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Energy opinions offered

October 19, 2009
In The Oklahoman's editorial pages, a pair of energy experts weighed in on the issues facing the state's oil and natural gas producers.

Berry Russel, president and CEO of the Independent Petroleum Association of America, says Washington, D.C., decision should spur devlopment in American energy fields and warns that current proposals from the Obama administration would do the opposite.

From his Oct. 18 article "Solutions should bolster development":

Now more than ever, though, with unemployment at a 26-year high, such punitive taxes will only discourage domestic energy production, leading to less stable — and possibly higher — energy costs and a deeper, more dangerous dependence on foreign energy sources.

While the administration should be applauded for its commitment to diversifying our nation’s energy supplies, these proposed tax increases would cripple independent energy producers who are responsible for much of the economic activity throughout Oklahoma and many other states. In no uncertain terms, making it more difficult to produce, refine and deliver oil and gas to the American people will increase our dependence on foreign oil and lead to less stable prices at the pump.

Today, independent oil and gas producers are responsible for 90 percent of the wells developed in America. Throughout Oklahoma, thousands of good-paying jobs, hundreds of millions in government revenues and decades of clean-burning natural gas have been realized. Independent producers have historically reinvested more than 100 percent of their cash flow back into the business of developing new sources of energy.

However, this positive economic growth and energy security would be dramatically undercut if taxes were raised even higher on energy production. These proposed hikes would shut down 20 percent of our nation’s oil production and 12 percent of its natural gas, negatively impacting the entire U.S. economy, which lost 263,000 jobs in September alone.

As this process continues to move forward, several key facts must be considered. Fossil fuels represent nearly 85 percent of the energy that fuels the U.S. economy. And more than 60 percent of the energy that keeps households and American families, small businesses and our manufacturers running every day is from natural gas and oil.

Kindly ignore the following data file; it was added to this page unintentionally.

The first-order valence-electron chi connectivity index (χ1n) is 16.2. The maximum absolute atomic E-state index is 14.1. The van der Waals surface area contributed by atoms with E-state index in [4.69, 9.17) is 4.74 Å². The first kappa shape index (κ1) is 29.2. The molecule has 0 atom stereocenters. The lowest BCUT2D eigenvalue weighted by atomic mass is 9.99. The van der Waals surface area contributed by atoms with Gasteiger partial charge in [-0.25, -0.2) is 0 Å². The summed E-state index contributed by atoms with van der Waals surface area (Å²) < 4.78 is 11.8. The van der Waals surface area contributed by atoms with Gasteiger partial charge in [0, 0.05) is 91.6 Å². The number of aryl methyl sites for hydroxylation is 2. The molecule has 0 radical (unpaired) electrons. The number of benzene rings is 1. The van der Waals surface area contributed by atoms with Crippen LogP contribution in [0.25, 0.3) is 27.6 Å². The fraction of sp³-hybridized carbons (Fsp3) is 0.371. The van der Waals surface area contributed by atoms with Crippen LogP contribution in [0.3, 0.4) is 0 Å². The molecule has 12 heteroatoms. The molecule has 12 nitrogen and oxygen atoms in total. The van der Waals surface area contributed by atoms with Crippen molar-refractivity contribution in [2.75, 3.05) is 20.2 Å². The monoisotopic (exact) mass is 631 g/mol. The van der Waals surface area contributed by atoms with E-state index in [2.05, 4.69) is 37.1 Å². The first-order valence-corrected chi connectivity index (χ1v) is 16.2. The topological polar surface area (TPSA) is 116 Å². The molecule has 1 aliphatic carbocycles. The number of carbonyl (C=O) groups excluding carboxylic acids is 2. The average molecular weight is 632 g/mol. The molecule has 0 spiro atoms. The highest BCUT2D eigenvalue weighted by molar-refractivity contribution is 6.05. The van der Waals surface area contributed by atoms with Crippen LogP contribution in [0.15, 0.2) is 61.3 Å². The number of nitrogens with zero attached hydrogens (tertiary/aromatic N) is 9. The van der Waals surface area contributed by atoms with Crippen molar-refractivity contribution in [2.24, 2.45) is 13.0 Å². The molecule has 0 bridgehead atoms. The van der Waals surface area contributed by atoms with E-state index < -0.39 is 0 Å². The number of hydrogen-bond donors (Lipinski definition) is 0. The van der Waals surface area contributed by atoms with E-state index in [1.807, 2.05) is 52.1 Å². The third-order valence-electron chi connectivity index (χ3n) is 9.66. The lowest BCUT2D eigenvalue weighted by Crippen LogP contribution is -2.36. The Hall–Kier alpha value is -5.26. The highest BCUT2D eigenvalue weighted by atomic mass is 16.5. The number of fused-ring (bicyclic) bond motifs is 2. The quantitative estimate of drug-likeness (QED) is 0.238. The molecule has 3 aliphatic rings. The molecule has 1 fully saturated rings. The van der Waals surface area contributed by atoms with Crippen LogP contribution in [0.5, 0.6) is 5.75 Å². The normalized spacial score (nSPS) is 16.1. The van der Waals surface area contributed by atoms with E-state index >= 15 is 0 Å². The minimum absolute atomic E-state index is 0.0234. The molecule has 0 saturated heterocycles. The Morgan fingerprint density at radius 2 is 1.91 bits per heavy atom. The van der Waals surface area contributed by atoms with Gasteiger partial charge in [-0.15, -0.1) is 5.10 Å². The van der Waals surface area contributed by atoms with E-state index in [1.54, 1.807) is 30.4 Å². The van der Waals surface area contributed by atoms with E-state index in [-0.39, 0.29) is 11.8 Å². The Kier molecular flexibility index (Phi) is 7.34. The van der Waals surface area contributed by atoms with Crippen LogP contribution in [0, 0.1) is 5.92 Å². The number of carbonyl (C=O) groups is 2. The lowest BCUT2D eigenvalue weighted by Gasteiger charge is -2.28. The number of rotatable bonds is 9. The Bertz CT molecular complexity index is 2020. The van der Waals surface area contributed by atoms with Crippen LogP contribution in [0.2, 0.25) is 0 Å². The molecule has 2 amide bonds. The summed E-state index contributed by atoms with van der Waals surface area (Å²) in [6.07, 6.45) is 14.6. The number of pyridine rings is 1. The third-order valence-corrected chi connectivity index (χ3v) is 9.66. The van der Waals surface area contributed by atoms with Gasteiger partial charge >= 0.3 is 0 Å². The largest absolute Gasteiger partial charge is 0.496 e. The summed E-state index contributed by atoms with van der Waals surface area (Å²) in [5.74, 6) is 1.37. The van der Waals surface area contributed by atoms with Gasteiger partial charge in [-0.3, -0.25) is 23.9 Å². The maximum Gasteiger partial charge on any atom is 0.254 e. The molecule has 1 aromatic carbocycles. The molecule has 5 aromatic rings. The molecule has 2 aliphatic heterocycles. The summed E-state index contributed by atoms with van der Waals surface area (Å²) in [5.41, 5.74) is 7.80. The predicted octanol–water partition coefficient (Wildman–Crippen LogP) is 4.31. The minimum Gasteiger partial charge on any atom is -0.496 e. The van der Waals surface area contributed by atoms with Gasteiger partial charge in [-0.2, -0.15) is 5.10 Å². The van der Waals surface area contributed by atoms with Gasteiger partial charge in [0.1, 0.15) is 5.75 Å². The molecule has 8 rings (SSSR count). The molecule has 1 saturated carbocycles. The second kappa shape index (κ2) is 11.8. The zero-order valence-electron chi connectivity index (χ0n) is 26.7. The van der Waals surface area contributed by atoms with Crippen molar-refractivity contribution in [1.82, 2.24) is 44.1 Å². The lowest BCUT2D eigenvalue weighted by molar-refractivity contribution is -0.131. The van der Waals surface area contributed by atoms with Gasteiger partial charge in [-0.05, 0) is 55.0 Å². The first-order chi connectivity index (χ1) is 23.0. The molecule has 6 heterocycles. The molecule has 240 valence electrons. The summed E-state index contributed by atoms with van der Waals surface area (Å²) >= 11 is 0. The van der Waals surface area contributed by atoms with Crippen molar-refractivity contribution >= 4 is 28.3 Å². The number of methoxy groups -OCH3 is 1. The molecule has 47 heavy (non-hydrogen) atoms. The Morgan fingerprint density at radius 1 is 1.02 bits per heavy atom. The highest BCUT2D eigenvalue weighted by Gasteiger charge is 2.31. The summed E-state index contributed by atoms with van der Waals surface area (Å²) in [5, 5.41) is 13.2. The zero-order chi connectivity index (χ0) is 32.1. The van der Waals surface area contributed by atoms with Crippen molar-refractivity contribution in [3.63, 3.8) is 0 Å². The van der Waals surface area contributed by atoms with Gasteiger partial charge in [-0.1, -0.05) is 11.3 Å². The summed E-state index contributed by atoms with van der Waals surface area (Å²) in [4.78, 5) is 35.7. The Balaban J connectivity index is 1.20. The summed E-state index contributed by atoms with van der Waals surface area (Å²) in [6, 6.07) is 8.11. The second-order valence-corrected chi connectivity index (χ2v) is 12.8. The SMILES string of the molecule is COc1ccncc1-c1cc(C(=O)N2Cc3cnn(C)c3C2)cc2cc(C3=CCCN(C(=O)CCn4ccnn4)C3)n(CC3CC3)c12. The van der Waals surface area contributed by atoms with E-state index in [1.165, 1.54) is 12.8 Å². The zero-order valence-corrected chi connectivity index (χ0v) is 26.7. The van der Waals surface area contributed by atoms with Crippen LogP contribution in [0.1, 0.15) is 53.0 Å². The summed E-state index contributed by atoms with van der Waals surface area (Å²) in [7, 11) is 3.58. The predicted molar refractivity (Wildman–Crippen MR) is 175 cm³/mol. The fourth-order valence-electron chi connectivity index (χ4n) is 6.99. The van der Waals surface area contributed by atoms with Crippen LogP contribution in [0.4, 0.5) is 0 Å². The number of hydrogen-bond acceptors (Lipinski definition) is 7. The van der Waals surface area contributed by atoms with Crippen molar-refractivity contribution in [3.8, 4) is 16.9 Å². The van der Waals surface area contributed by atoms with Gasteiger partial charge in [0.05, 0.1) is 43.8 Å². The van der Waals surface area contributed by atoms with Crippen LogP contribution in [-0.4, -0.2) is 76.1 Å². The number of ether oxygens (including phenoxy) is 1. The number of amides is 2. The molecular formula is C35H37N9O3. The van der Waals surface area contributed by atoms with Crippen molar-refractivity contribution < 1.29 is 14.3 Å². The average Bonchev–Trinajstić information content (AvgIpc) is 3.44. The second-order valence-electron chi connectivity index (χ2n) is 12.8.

Devon Energy's Vice President of Exploration and Development David Hager thinks Arthur Berman, the geological consultant who has recently questioned the long-term viability of shale gas, is off base.

From his Oct. 19 column, "Shale speculation off base":

The fact is that shale is a proven success story. The Barnett Shale, which Berman targets with his skepticism, has grown from almost nothing 10 years ago to the largest producing gas field in the United States. Today, the Barnett’s annual production is enough to heat 20 million homes for a year.

The shale story doesn’t stop at the Barnett. Devon and many other energy companies across North America are applying what we have learned in the north Texas field to other shale fields. The industry is investing billions to develop natural gas production from untapped shale formations in Louisiana, Texas, Oklahoma, Pennsylvania, New York, British Columbia and elsewhere.

Because of shale, natural gas production in the United States has been on the increase in recent years, reversing a prolonged trend downward. And, these wells are expected to produce for 40 or 50 years.

Meanwhile, the country’s natural gas inventory is growing. The Colorado-based Potential Gas Committee estimates reserves are up 35 percent over 2006 estimates, largely because of new access to shale natural gas. Estimates suggest the United States has nearly 2,000 trillion cubic feet of natural gas reserves, enough to last more than a century.

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